Voices of Youth: Battle Creek teen talks with peers about social media's effect on body image

Editor's Note: This story was written by Lila McCarthy as part of the Battle Creek Voices of Youth Program. Her mentor was Jane Parikh, SWSW's Battle Creek On the Ground Project Editor. The Voices of Youth Battle Creek Program is produced by Southwest Michigan Second Wave, underwritten by the Kellogg Community Foundation, the City of Battle Creek, the Battle Creek Foundation, and the BINDA Foundation.

Social media is everywhere. From your phone to your work computer, you can pull up all sorts of social media: Facebook, Instagram, Tik Tok, and so many more media platforms. But many people don’t know or don’t acknowledge the harmful side of social media, especially the harm it does to young people concerning their views on their bodies.
“It’s awful,” says Alyssandra Radford, 15, a student at Portage Northern High School. “I had access to social media when I was really young. I wanna' say I got Instagram when I was ten, I got TikTok when I was ten, before that I had Musical.ly when I was eight, and then it turned into TikTok and Snapchat.”

How is social media to blame for negative views on your body? Well, that’s the question, isn’t it?  See, on social media, we are exposed to a lot of things, be it arts and crafts tutorials, lip-syncing, pictures of food, cat videos, or comedic skits. But honestly, one of the most common things to come across while scrolling down any social media platform is idealized bodies. And the idealized body changes by the moment. A lot. One year it can be skinny and fair-skinned, another it can be curvy and dark-skinned.

“I said I got an eating disorder, and at first when I started the recovery I didn’t really think that social media impacted it,” Alyssandra says. “And so, I think during the end of eating disorder recovery therapy, I started to realize: social media’s the problem. And I’m honestly, like, addicted to social media. Which is not good! Like, every day I find myself on TikTok or Instagram almost every hour during the school day.”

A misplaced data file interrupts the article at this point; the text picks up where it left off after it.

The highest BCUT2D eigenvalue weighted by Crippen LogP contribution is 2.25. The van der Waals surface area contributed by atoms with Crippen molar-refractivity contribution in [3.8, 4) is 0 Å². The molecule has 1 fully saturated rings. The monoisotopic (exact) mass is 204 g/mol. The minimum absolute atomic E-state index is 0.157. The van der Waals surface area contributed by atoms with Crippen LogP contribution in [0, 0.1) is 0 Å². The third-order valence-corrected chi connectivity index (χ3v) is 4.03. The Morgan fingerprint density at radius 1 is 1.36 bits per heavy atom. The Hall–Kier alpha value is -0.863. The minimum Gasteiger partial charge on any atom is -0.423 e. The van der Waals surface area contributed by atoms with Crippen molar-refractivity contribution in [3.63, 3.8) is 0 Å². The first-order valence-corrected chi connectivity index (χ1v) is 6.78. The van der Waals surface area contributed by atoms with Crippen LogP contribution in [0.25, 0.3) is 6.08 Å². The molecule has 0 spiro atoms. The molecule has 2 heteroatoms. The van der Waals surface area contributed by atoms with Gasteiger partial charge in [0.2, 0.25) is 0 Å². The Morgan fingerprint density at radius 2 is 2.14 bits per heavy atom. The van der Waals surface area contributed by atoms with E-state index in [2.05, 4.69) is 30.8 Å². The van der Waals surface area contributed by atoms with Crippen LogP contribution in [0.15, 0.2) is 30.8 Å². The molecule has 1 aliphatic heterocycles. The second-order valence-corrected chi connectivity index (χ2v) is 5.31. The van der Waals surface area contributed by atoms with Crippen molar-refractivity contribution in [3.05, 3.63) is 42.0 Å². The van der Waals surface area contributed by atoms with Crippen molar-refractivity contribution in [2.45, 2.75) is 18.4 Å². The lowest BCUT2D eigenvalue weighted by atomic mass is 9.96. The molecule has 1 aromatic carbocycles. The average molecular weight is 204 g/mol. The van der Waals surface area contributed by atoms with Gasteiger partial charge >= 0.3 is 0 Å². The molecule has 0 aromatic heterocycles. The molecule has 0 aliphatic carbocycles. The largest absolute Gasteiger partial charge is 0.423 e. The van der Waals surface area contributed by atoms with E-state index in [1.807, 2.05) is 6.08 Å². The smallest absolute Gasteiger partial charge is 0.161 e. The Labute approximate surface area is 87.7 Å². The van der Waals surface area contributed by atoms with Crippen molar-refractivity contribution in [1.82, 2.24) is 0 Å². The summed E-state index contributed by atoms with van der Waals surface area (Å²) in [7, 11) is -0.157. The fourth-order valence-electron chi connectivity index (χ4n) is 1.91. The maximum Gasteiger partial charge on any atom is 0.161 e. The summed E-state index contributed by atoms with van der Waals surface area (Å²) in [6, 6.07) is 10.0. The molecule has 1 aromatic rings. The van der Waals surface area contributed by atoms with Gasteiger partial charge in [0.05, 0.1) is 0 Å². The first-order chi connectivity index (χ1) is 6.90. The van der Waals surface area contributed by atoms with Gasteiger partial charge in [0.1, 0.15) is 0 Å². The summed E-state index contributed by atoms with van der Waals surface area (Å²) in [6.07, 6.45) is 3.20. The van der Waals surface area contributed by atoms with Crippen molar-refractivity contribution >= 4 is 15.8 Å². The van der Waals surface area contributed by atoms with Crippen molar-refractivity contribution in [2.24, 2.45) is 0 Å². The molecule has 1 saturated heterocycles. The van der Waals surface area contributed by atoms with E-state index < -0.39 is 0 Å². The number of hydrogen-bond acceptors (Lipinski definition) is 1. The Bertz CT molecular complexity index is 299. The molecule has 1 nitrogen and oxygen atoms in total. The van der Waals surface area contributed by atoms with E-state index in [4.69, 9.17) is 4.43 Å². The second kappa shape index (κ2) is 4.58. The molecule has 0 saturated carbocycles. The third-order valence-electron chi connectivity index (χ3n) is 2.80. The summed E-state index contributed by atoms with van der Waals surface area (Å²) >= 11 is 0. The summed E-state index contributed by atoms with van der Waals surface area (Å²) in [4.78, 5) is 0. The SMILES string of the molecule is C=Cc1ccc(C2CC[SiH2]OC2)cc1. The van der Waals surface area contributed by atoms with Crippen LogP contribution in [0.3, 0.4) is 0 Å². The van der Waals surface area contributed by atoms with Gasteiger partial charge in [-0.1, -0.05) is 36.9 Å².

Beauty gurus can help you sometimes with a makeup look, but if you find yourself wanting to change things about yourself because of the way you see these people, it can become harmful.

“Every time I went on Social Media and I saw someone that just looked really beautiful with, like, bigger boobs, a slim waist, and just nice thighs, and a butt, I’m like: ‘Okay, well, I wanna look like this person,’” says Alyssandra.

The culprit doesn’t always have to be social media, though. Factors that can also affect our views on our bodies can be actors on television, celebrities, models in advertisements, people around you in your life, and more. Apple Esman, a homeschooled student, age 15, says, “I don’t really have social media, but I think it’s very easy to compare myself to people. I’m always comparing myself to someone, especially celebrities and people who look different than me. And even though in the back of my mind I know that celebrities have thousand-dollar beauty treatments, plastic surgery, and magazine editing, it can still be hard.” 

And it is hard! Comparing yourself to someone hurts you. You may not notice it at first, but it hurts. It can lower your confidence, it can make your anxiety pop up more, and it can make your depression more severe.

Studies have shown that social media use among teens has signficant imapct on body image.Comparison is a really common theme in people who have viewed themselves negatively. There’s the constant comparison for so many people who want to look like the people they see on social media, in movies, or in advertisements. 

Both Alyssandra and Apple said that they’ve compared themselves to people plenty of times. When asked what kind of comparisons she makes, Apple says, “I think I’d say, like, my size. I tend to compare my size to other people in shows and stuff. And my skin. I know in shows and stuff everything’s really smoothed out and stuff, but I have stretch marks and bumps and stuff like that.”